Anandi Gopal Joshi (also known as Anadibai Joshi) was the first Indian woman to earn a medical degree but sadly she died before she was able to start a practice in her home country. Rukhmabai was the second woman to earn a medical degree and the first woman to actually practice medicine in India. She had a long and influential medical career.
Yumana Joshi was married at 9 years old to a man 20 years her senior. He renamed her Anandi. She had her first child at 14 years old. Her son died shortly after birth which caused her great grief and created a desire to become a doctor in order to help others. Fortunately her husband believed in women’s education, felt that she could be an example for other women in India, and supported her decision. At 19, she was able to attend Women’s Medical College in Philadelphia. Despite contracting tuberculous and having bouts of poor health, she earned her 2-year medical degree and returned to India in 1887. However she was too ill to begin a practice and died a month before her 22nd birthday in 1888.
Rukhmabai was also a child bride who was married at 11 years old to a man only 8 years older. Fortunately her step-father believed in a woman’s education and knew the dangers of pregnancy in child brides so he delayed consummation of the marriage until she could complete her studies. As Rukhmabai matured she grew into a very cultured and educated woman whereas her legal husband floundered and became more and more against women’s education and freedoms. Rukhmabai knew this would be a disastrous relationship and when her legal husband demanded that she move in with him and that he have his marital rights, she decided to take him to court to nullify the marriage on the grounds that she was too young to consent when the marriage took place. This was a groundbreaking case that went all the way to be decided by Queen Victoria of England. It did result in the first law to raise the age of consent and on discussions of the dangers of child brides. Rukhmabai won but had to pay all court costs, a payoff to her former husband, and would never be allowed to marry.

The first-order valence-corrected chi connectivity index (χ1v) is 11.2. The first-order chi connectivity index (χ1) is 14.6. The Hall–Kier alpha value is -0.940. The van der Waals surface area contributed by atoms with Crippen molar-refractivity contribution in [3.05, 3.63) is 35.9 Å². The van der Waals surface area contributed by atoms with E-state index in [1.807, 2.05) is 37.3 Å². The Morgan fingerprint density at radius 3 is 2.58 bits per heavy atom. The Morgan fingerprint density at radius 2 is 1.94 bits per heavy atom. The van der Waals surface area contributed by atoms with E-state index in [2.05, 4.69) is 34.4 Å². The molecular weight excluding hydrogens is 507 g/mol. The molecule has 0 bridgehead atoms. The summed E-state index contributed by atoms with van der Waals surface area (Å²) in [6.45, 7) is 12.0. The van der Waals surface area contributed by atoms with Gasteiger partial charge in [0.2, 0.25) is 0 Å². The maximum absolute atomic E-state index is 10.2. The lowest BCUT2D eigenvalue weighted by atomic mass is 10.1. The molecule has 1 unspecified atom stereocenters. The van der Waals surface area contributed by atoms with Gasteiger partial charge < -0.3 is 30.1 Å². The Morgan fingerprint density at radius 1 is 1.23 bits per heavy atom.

Because of her new found fame from the trial, funds were raised for her to go on to the London School of Medicine for Women so she could become a doctor. She was the second woman from India to earn a full medical degree. However, unlike Joshi, Rukhmabai was able to have a long and successful career as both a surgeon and Chief Medical Officer for the women’s hospital in Surat, India. She was awarded India’s greatest service, the Kaisar-i-Hind, for her work during plague and influenza outbreaks.
She continued to fight for social reforms including marriage laws and better education for girls. She died at 90 years old and influenced generations of women in India to pursue medical careers.